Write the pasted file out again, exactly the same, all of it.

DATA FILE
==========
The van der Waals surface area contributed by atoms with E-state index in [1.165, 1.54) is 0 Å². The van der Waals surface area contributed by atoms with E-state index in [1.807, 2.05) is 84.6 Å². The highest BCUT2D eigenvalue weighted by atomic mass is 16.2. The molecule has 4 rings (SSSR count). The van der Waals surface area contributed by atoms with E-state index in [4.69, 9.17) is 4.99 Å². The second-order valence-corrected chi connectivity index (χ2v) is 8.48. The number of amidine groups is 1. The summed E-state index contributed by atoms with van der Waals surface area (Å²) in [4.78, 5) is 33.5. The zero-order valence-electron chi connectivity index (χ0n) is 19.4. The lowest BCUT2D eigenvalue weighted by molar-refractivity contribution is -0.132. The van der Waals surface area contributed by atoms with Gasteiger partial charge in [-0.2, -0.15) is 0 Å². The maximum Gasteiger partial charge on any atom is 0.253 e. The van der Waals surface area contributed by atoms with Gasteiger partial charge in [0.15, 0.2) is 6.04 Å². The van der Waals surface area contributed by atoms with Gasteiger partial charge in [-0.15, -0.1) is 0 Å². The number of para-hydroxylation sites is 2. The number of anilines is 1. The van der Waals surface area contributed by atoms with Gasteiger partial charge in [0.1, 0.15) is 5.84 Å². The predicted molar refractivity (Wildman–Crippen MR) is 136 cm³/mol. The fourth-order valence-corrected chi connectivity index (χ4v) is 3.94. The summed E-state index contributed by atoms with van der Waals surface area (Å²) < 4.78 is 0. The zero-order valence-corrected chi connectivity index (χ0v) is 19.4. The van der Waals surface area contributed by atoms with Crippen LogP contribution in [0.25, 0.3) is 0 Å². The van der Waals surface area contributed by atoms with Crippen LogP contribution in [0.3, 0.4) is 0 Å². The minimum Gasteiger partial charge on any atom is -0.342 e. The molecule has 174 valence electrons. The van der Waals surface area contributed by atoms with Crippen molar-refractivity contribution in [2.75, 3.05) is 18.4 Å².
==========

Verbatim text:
The van der Waals surface area contributed by atoms with E-state index in [1.165, 1.54) is 0 Å². The van der Waals surface area contributed by atoms with E-state index in [1.807, 2.05) is 84.6 Å². The highest BCUT2D eigenvalue weighted by atomic mass is 16.2. The molecule has 4 rings (SSSR count). The van der Waals surface area contributed by atoms with E-state index in [4.69, 9.17) is 4.99 Å². The second-order valence-corrected chi connectivity index (χ2v) is 8.48. The number of amidine groups is 1. The summed E-state index contributed by atoms with van der Waals surface area (Å²) in [4.78, 5) is 33.5. The zero-order valence-electron chi connectivity index (χ0n) is 19.4. The lowest BCUT2D eigenvalue weighted by molar-refractivity contribution is -0.132. The van der Waals surface area contributed by atoms with Gasteiger partial charge in [-0.2, -0.15) is 0 Å². The maximum Gasteiger partial charge on any atom is 0.253 e. The van der Waals surface area contributed by atoms with Gasteiger partial charge in [0.15, 0.2) is 6.04 Å². The van der Waals surface area contributed by atoms with Gasteiger partial charge in [-0.15, -0.1) is 0 Å². The number of para-hydroxylation sites is 2. The number of anilines is 1. The van der Waals surface area contributed by atoms with Gasteiger partial charge in [0.1, 0.15) is 5.84 Å². The predicted molar refractivity (Wildman–Crippen MR) is 136 cm³/mol. The fourth-order valence-corrected chi connectivity index (χ4v) is 3.94. The summed E-state index contributed by atoms with van der Waals surface area (Å²) < 4.78 is 0. The zero-order valence-corrected chi connectivity index (χ0v) is 19.4. The van der Waals surface area contributed by atoms with Crippen LogP contribution in [0.25, 0.3) is 0 Å². The van der Waals surface area contributed by atoms with Crippen LogP contribution in [0.3, 0.4) is 0 Å². The minimum Gasteiger partial charge on any atom is -0.342 e. The molecule has 174 valence electrons. The van der Waals surface area contributed by atoms with Crippen molar-refractivity contribution in [2.75, 3.05) is 18.4 Å².